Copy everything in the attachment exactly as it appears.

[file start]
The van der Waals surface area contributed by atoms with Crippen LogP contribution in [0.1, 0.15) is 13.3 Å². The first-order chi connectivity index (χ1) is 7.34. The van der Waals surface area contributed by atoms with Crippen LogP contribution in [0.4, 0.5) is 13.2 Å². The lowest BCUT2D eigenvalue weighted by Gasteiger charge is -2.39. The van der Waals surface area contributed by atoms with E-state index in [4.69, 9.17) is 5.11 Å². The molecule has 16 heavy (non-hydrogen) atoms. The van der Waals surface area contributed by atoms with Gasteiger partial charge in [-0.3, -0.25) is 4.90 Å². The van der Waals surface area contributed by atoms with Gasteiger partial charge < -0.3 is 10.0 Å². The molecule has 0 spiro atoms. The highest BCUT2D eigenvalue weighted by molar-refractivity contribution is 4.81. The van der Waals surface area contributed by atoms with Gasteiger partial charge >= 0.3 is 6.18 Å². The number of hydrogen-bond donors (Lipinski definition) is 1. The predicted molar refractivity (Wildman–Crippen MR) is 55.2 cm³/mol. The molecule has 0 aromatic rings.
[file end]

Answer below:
The van der Waals surface area contributed by atoms with Crippen LogP contribution in [0.1, 0.15) is 13.3 Å². The first-order chi connectivity index (χ1) is 7.34. The van der Waals surface area contributed by atoms with Crippen LogP contribution in [0.4, 0.5) is 13.2 Å². The lowest BCUT2D eigenvalue weighted by Gasteiger charge is -2.39. The van der Waals surface area contributed by atoms with E-state index in [4.69, 9.17) is 5.11 Å². The molecule has 16 heavy (non-hydrogen) atoms. The van der Waals surface area contributed by atoms with Gasteiger partial charge in [-0.3, -0.25) is 4.90 Å². The van der Waals surface area contributed by atoms with Gasteiger partial charge < -0.3 is 10.0 Å². The molecule has 0 spiro atoms. The highest BCUT2D eigenvalue weighted by molar-refractivity contribution is 4.81. The van der Waals surface area contributed by atoms with Gasteiger partial charge >= 0.3 is 6.18 Å². The number of hydrogen-bond donors (Lipinski definition) is 1. The predicted molar refractivity (Wildman–Crippen MR) is 55.2 cm³/mol. The molecule has 0 aromatic rings.